As a young pastor, I preached, as others still do, “God calls us to holiness, not happiness.” There’s a half-truth in this. I saw Christians pursue what they thought would make them happy, falling headlong into sexual immorality, alcoholism, materialism, and obsession with success.
I was attempting to oppose our human tendency to put preferences and convenience before obedience to Christ. It all sounded so spiritual, and I could quote countless authors and preachers who agreed with me.
I’m now convinced we were all dead wrong.
There were several flaws in my thinking, including inconsistency with my own experience. I’d found profound happiness in Christ; wasn’t that from God? Furthermore, calling people to reject happiness in favor of holiness was ineffective. It might work for a while but not in the long run.
Tony Reinke gets it right: “Sin is joy poisoned. Holiness is joy postponed and pursued.”
Consider Leviticus 9:24: “Fire came out from the presence of the Lord and consumed the burnt offering . . . on the altar. And when all the people saw it, they shouted for joy and fell facedown” (NIV). The radically holy God sent down fire, and they did what? They fell facedown . . . and “shouted for joy”! This remarkable response flows from the utter holiness of submission combined with the utter happiness of praise.
Second Chronicles 6:41 says, “May your holy people be happy because of your goodness” (NCV). To be holy is to see God as he is and to become like him, covered in Christ’s righteousness. And since God’s nature is to be happy, the more like him we become in our sanctification, the happier we become.
Any understanding of God that’s incompatible with the lofty and infinitely holy view of God in Ezekiel 1:26-28 and Isaiah 6:1-4, along with the powerful view of the glorified Christ in Revelation 1, is utterly false. God is decidedly and unapologetically anti-sin, but in no sense anti-happiness. Indeed, holiness is what secures our happiness.
In Western nations, popular opinion holds that high moral standards are foolish, demeaning, and narrow-minded human constructs—impossible to maintain and contrary to happiness. This lie has been remarkably effective. We seem to have to choose between sinning to be happy and abstaining from happiness through righteous self-deprivation.
If we believe the lie that saying no to sin means saying no to happiness, then no amount of self-restraint will keep us from ultimately seeking happiness in sin. John Piper writes, “Enjoy a superior satisfaction. Cultivate capacities for pleasure in Christ. . . . You were created to treasure Christ with all your heart—more than you treasure sex or sugar or sports or shopping. If you have little taste for Jesus, competing pleasures will triumph.”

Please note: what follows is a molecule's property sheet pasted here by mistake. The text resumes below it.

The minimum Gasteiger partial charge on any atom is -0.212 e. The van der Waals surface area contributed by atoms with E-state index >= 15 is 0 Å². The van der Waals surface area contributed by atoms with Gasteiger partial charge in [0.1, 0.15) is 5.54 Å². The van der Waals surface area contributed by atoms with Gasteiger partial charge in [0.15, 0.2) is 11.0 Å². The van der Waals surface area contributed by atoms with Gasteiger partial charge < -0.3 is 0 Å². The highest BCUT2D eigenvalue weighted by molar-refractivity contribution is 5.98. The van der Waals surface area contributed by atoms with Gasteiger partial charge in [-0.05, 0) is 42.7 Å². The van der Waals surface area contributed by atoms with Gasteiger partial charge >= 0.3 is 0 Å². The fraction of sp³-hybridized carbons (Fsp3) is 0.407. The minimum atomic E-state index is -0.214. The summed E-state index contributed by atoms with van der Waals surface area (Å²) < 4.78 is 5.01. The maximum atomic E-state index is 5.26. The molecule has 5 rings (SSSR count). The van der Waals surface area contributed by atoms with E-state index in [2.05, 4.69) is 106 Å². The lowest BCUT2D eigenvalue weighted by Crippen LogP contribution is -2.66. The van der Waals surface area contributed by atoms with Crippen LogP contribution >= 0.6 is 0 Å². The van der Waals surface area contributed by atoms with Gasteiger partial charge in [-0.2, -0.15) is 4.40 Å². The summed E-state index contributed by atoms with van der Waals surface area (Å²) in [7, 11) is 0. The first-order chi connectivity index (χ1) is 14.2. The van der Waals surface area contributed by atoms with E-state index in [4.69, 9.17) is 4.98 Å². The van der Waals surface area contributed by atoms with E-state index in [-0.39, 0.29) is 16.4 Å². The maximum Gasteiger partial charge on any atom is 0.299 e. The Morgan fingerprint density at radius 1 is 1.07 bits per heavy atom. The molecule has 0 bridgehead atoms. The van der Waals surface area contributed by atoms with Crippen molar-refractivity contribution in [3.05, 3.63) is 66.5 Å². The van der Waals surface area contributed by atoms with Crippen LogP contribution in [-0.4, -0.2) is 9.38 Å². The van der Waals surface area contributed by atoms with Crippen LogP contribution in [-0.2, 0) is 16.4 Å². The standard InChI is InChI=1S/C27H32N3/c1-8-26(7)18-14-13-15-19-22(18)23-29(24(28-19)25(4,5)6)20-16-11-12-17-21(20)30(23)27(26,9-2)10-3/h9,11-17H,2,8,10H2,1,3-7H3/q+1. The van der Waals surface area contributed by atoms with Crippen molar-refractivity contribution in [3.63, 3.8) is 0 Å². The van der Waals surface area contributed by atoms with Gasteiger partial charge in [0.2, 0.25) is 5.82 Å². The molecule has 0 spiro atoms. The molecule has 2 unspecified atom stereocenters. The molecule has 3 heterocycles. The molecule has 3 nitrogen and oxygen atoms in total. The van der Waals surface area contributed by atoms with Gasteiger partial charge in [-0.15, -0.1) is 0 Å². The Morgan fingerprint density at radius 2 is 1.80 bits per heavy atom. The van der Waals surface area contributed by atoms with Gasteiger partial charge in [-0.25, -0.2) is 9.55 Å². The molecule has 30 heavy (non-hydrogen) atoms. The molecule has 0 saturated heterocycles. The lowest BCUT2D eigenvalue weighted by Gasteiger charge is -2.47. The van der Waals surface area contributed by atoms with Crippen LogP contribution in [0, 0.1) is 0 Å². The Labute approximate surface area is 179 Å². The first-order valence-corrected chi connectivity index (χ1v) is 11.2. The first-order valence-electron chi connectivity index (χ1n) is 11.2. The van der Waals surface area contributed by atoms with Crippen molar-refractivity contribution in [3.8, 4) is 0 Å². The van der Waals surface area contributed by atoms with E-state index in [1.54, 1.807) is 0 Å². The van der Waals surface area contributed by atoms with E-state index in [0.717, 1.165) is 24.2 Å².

Holiness doesn’t mean abstaining from pleasure; holiness means recognizing Jesus as the source of life’s greatest pleasure.
Spurgeon said, “Holiness is the royal road to happiness. The death of sin is the life of joy.”
Too often our message to the world becomes a false gospel that lays upon people an impossible burden: to be a Christian, you must give up wanting to be happy and instead choose to be holy. “Give up happiness; choose holiness instead” is not good news in any sense, and therefore it is not the true gospel! It bears more resemblance to the legalistic worldview of the Pharisees Jesus condemned (see Matthew 23:2-4).
Theologian and seminary professor Bruce Ware told me, “Of the eighty kids who grew up in our Bible-believing church, my sister and I can count on one hand those now walking with Jesus.”
If given a choice, people who grow up in evangelical churches will predictably choose what appears to be the delightful happiness of the world over the dutiful holiness of church. Satan tries to rig the game by leading us to believe we can’t have both happiness and holiness. Offer people a choice between being hungry and thirsty or having food and drink, and their choice is obvious. Never mind that the meal may be laced with cyanide or the drink injected with arsenic. Any offer of happiness, with or without holiness, will always win over an offer of holiness devoid of happiness.
C. S. Lewis wrote to an American friend, “How little people know who think that holiness is dull. When one meets the real thing . . . it is irresistible. If even 10% of the world’s population had it, would not the whole world be converted and happy before a year’s end?”
DNA’s double helix is perfectly balanced at the core of human life. Two strands wrap around each other, forming an axis of symmetry and providing a perfect complement for each other.
God has made holiness and happiness to enjoy a similar relationship: each benefits from the other. For those of us who are Christ-centered believers, our lives should overflow with both. Neither alone will suffice; both together are essential for the truly Christ-centered life.
When Jesus says, “Be perfect” (Matthew 5:48), we should recognize that true happiness in him is part of what he intends. Our pleasure is won in the “Aha!” moments of discovering firsthand why God’s ways really are best. The more we discover God’s ways and experience the goodness of his holiness, the less we try to find happiness apart from him.Learn more in Randy's book Happiness.